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Keyword: random forests

Both topography and climate affected forest and woodland burn severity in two regions of the western US, 1984 to 2006

Publications Posted on: December 28, 2011
Fire is a keystone process in many ecosystems of western North America. Severe fires kill and consume large amounts of above- and belowground biomass and affect soils, resulting in long-lasting consequences for vegetation, aquatic ecosystem productivity and diversity, and other ecosystem properties.

Consistency of forest presence and biomass predictions modeled across overlapping spatial and temporal extents

Publications Posted on: September 20, 2011
We assessed the consistency across space and time of spatially explicit models of forest presence and biomass in southern Missouri, USA, for adjacent, partially overlapping satellite image Path/Rows, and for coincident satellite images from the same Path/Row acquired in different years.

Evaluating the remote sensing and inventory-based estimation of biomass in the western Carpathians

Publications Posted on: July 18, 2011
Understanding the potential of forest ecosystems as global carbon sinks requires a thorough knowledge of forest carbon dynamics, including both sequestration and fluxes among multiple pools. The accurate quantification of biomass is important to better understand forest productivity and carbon cycling dynamics.

Ecological importance of intermediate windstorms rivals large, infrequent disturbances in the northern Great Lakes

Publications Posted on: April 07, 2011
Exogenous disturbances are critical agents of change in temperate forests capable of damaging trees and influencing forest structure, composition, demography, and ecosystem processes. Forest disturbances of intermediate magnitude and intensity receive relatively sparse attention, particularly at landscape scales, despite influencing most forests at least once per generation.

Quantification of live aboveground forest biomass dynamics with Landsat time-series and field inventory data: A comparison of empirical modeling approaches

Publications Posted on: March 03, 2010
Spatially and temporally explicit knowledge of biomass dynamics at broad scales is critical to understanding how forest disturbance and regrowth processes influence carbon dynamics.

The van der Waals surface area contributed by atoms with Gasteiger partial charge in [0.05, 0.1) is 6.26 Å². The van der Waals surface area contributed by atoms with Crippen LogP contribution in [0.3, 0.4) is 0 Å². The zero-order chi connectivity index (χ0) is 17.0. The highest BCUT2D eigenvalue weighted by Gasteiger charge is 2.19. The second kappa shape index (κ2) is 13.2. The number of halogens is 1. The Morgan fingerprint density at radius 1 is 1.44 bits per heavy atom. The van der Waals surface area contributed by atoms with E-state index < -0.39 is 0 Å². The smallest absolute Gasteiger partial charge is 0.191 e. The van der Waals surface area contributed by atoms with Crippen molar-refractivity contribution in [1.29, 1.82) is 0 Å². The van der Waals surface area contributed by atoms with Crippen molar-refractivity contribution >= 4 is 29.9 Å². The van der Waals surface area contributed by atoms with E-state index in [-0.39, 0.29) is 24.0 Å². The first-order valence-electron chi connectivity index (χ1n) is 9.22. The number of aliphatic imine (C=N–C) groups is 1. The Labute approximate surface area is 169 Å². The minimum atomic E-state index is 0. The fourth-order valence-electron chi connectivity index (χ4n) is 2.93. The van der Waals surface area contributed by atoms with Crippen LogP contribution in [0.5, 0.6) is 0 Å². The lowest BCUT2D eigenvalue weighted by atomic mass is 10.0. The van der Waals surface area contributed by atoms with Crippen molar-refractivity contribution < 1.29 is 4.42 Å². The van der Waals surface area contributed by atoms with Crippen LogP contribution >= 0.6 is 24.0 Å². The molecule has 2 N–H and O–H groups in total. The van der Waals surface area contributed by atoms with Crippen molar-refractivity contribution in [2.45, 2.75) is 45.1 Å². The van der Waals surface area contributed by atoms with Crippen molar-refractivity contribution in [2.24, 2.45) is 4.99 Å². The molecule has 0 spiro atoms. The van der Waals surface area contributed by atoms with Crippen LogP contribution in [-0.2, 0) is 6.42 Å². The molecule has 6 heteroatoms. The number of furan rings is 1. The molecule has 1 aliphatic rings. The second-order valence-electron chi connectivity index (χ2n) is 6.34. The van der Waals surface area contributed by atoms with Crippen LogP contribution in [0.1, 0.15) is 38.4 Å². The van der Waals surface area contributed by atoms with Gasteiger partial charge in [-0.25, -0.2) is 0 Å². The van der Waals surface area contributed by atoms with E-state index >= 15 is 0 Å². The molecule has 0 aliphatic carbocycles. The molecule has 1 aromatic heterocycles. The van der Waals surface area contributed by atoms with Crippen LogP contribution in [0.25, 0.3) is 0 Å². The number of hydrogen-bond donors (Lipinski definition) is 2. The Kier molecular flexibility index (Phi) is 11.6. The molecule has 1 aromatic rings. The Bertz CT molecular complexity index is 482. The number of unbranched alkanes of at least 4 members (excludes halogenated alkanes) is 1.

Gradient modeling of conifer species using random forests

Publications Posted on: November 25, 2009
Landscape ecology often adopts a patch mosaic model of ecological patterns. However, many ecological attributes are inherently continuous and classification of species composition into vegetation communities and discrete patches provides an overly simplistic view of the landscape.

Characterizing forest succession with lidar data: An evaluation for the Inland Northwest, USA

Publications Posted on: April 10, 2009
Quantifying forest structure is important for sustainable forest management, as it relates to a wide variety of ecosystem processes and services. Lidar data have proven particularly useful for measuring or estimating a suite of forest structural attributes such as canopy height, basal area, and LAI. However, the potential of this technology to characterize forest succession remains largely untested.

Quantifying the abundance of co-occurring conifers along Inland Northwest (USA) climate gradients

Publications Posted on: August 13, 2008
The occurrence and abundance of conifers along climate gradients in the Inland Northwest (USA) was assessed using data from 5082 field plots, 81% of which were forested.

yaImpute: An R package for kNN imputation

Publications Posted on: February 05, 2008
This article introduces yaImpute, an R package for nearest neighbor search and imputation. Although nearest neighbor imputation is used in a host of disciplines, the methods implemented in the yaImpute package are tailored to imputation-based forest attribute estimation and mapping.